"my house my rules"?

(54 Posts)
mangohedgehog Tue 22-Jan-13 19:37:37

What do you do if someone tells off your DCs for something you don't have a problem with?

My problem is DM and Step D. They live abroad. I go out and stay with them with DD/DH more or less every year. I love my mum but it's always difficult. Basically I don't agree with the way she and StepD are with DD1 - she has always been a very shy, sensitive child and as a result they are always very strict with her.

They don't have enough patience with her and they disapprove of our parenting - basically they think DH and I have spoilt her rotten, and it is their duty as GPs to introduce some boundaries into her life. They tell her off for things that I don't have a problem with, and when I tell them this, their response is, 'well it's our house, our rules'.

StepD in particular can be awful with her - saying things like 'look me in the eye! look me in the eye!' and 'don't be so wet!' and as a result she is scared stiff of him. They both seem determined to see the negative in her and ignore the positive - fundamentally, because they're upset that they don't have a better relationship with her - although I think their approach is at fault, they think it's my/DH's/DD1's fault!

Last time I went out there with DD1 she was 5, and it was so bad I ended up shouting at them to leave her alone. Afterwards I promised myself we would never stay there again, so I wouldn't have to subject DD and myself to this 'our house our rules' nonsense.

Anyway, two years have passed since then and in the meantime we've been through various family traumas and my DM has been an absolute rock to me, travelling across Europe at short notice to be with me when I really needed her. So I felt as though we really should visit - also I have had DD2 who is now 6months old and it would be great to introduce her to all DM's friends.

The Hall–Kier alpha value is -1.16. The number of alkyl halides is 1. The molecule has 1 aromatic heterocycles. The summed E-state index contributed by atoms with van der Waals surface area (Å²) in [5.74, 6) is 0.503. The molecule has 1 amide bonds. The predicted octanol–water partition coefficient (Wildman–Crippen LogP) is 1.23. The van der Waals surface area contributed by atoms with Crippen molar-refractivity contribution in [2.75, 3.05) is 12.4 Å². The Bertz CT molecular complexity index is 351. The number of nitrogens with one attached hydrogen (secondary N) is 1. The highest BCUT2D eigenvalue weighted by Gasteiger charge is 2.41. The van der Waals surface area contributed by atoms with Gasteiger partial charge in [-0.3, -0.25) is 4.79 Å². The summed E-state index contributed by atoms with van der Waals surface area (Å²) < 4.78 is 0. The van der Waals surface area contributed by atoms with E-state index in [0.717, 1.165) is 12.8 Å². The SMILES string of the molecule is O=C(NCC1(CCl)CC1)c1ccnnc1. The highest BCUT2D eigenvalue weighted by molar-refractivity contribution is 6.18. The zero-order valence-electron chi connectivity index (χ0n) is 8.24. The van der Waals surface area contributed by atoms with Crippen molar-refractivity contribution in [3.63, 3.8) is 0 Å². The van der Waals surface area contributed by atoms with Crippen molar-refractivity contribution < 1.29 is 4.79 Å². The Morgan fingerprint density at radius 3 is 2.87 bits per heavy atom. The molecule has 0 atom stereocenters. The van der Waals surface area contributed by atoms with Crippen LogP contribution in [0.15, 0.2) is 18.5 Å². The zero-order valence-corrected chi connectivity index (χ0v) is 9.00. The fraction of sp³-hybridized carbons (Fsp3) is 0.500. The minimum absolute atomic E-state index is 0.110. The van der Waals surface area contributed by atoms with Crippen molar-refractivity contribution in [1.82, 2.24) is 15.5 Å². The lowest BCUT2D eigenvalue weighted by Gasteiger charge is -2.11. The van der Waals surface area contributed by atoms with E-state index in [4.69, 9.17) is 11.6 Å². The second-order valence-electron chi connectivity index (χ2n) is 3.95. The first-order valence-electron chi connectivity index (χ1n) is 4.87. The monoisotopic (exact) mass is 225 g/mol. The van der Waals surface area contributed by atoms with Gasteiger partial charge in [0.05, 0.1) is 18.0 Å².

However - I have booked us into a hotel two miles away. And my DM is livid.

She has sent me a number of texts telling me how selfish I am being and how all the locals will slag her off for not having us to stay in the house with them. And we shouldn't be bringing DD1 up without 'external influences'.

It probably hasn't helped that I told her the truth why I was booking the hotel - to avoid any further bad scenes after the 'my house my rules' comments last time! But I didn't feel I could fob her off with an excuse as I knew it would offend her anyway, and I couldn't justify offending her that much with some made-up reason such as there not being enough room at her house or something.

So - AIBU to want to control who tells my DD1 off and when?? I guess I probably am, but what if the alternative is subjecting her to what in my view can even resemble bullying at times?

mangohedgehog Tue 22-Jan-13 19:38:14

gosh sorry this turned out terribly long didn't it! thanks for reading if you have got this far

WarmFuzzyFun Tue 22-Jan-13 19:41:12

I think you have done the right thing for you and your DD.

Stay calm and don't shift on this.

HeathRobinson Tue 22-Jan-13 19:41:40

YANBU. At all.
I'm quite shocked.

catgirl1976 Tue 22-Jan-13 19:43:40

What sort of things do they tell her off for that you would let go?

MerylStrop Tue 22-Jan-13 19:43:59

My house my rules (a sentiment which I hate, actually because it applies such contempt to one's visitors) applies to you know ^stuff in the house^: whether you leave the bog seat up or down and when you can get down from the table and when you can have the TV on. NOT to how you parent your child.

I think you are wise to stay elsewhere but that you need to talk to your mum about her disciplining of your child. Not at a high tension moment. In fact, don't link where you are staying, she can draw her own conclusion. And your SD sounds like a bully.

thinkfast Tue 22-Jan-13 19:44:37

Yanbu. If your dm wanted you to all stay at hers again she shouldn't have behaved that way on your last visit